Childhood friend of Rhogena Nicholas weighs in on deadly drug raid

Before Rhogena Nicholas and her husband Dennis Tuttle were gunned down in the "no-knock raid", she spent her childhood in Macon, Mississippi. 

With the investigation into the deadly shooting still underway, we talked to her childhood friend about the case. Rusty Pugh knew from the beginning that something wasn't adding up.

"The first reaction, talking to a couple of friends of mine, they were like, 'Wow, I can't believe she was a drug dealer.' You know, that's the story we heard," Pugh said. "And then when the truth started coming out, most people were like me. I didn't believe this from the beginning. She was not that type of person."

The initial information from police was that Rhogena Nicholas and Dennis Tuttle were selling heroin out of the home they'd lived in for over two decades. Police later said that Officer Gerald Goines had lied about heroin in a sworn affidavit in order to get the no-knock warrant, which resulted in the shoot-out that killed the married couple.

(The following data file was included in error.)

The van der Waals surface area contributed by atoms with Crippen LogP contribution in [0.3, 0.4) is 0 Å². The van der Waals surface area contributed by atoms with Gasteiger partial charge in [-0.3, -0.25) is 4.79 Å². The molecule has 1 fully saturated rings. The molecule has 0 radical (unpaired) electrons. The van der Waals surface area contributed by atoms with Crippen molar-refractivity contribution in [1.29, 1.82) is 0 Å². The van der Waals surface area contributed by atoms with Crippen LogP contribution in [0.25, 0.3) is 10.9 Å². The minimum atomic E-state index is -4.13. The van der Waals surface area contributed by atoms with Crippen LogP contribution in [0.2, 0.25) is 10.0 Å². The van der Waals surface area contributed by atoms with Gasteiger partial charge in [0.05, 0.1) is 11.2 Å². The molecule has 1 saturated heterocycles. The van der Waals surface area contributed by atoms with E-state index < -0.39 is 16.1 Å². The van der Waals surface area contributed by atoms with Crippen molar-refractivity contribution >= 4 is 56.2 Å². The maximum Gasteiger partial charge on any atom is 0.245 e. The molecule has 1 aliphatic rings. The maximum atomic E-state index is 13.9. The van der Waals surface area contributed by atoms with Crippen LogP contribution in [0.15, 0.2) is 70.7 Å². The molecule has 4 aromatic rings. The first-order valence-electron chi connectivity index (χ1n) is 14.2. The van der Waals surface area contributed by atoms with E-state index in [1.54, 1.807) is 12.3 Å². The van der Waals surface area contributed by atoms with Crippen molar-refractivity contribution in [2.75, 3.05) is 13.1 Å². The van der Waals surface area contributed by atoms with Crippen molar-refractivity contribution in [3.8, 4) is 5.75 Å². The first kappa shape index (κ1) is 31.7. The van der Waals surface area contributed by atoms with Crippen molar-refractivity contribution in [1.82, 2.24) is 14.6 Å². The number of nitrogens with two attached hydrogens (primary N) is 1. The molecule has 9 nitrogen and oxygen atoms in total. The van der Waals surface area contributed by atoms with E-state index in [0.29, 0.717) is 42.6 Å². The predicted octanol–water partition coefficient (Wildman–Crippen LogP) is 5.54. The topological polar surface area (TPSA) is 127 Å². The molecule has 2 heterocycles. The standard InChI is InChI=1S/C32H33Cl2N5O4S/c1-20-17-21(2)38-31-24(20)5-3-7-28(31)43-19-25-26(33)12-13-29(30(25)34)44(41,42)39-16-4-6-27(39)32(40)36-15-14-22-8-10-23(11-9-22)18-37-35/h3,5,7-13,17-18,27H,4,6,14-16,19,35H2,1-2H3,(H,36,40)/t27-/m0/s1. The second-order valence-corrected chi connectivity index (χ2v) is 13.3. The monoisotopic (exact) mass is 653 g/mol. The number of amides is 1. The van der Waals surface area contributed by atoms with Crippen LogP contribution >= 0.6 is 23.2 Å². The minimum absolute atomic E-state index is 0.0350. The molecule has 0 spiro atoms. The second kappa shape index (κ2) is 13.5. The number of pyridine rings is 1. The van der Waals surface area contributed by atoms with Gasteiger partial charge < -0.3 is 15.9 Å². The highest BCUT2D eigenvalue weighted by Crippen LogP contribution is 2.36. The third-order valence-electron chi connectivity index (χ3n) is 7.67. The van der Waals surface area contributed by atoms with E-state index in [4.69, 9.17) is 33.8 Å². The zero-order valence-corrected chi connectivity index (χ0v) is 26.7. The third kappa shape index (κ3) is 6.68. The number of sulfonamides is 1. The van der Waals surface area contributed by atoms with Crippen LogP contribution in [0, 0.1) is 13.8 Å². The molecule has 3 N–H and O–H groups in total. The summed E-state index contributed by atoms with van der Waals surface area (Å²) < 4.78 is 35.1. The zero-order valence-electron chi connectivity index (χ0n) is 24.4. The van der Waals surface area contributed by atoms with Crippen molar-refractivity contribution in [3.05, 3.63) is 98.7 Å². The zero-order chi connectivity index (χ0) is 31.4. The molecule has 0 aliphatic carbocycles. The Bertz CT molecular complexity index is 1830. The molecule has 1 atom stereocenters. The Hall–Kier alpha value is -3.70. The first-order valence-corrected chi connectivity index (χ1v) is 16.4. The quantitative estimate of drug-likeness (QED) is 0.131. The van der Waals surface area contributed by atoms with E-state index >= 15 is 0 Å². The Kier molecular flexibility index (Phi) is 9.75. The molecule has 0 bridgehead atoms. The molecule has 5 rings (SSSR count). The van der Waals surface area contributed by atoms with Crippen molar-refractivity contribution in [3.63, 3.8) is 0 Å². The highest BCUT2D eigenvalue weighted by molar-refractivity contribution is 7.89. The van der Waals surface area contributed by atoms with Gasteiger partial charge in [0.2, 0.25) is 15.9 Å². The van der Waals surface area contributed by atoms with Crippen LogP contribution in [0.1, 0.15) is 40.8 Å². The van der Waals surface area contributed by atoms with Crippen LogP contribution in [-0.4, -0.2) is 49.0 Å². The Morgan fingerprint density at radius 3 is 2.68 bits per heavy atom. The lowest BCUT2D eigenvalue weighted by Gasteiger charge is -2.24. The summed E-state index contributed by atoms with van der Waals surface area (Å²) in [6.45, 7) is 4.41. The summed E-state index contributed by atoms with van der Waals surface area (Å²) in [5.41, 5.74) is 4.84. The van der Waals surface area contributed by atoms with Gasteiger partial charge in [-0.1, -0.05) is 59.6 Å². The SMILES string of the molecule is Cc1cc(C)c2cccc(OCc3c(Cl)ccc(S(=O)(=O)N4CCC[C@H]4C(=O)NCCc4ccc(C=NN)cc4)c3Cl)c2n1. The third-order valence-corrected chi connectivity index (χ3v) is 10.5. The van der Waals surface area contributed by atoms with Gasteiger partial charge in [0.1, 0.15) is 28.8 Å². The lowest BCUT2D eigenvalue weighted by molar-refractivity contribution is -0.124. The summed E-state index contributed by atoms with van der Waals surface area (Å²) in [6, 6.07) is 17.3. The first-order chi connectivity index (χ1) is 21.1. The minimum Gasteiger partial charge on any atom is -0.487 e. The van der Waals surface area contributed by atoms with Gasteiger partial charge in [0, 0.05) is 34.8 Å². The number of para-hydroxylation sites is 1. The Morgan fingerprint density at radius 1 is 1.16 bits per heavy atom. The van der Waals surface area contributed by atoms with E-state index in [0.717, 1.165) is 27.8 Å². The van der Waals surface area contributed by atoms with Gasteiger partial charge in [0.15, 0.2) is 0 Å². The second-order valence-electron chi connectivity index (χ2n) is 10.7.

"I think it's tragic that innocent life was lost. An honest mistake on the part of law enforcement is one thing, but in this case, I think it's criminal," said Pugh.

Rusty, who is a news anchor for "American Family Radio Network", went to school with Rhogena from third through twelfth grade.

"Good friends--spring break trip to Florida. It was a group of about eight of us--our little clique in high school."

Rusty kept up with Rhogena through Facebook after she moved to Houston, but he never met her husband Dennis.

"Personally, I think her husband probably heard commotion. Someone busts into your house early evening. A lot of people I know, probably their reaction would be to come out, maybe not always shooting, but they would come out to confront maybe what they thought was an intruder."

The police chief has now pledged to end no-knock warrants, something Rusty is glad to hear.

"I mean I'm not trying to tell police how to do their job. Like I said, I know they have a tough job, but I think it has to be done in a different way. People don't need to die in this situation."

The District Attorney's office is reviewing 1,400 cases handled by Officer Goines and 800 cases handled by Officer Steven Bryant, both of whom were relieved of duty following the deadly raid.

Meanwhile, a federal civil rights investigation is underway, looking at what transpired in that deadly shootout on January 28.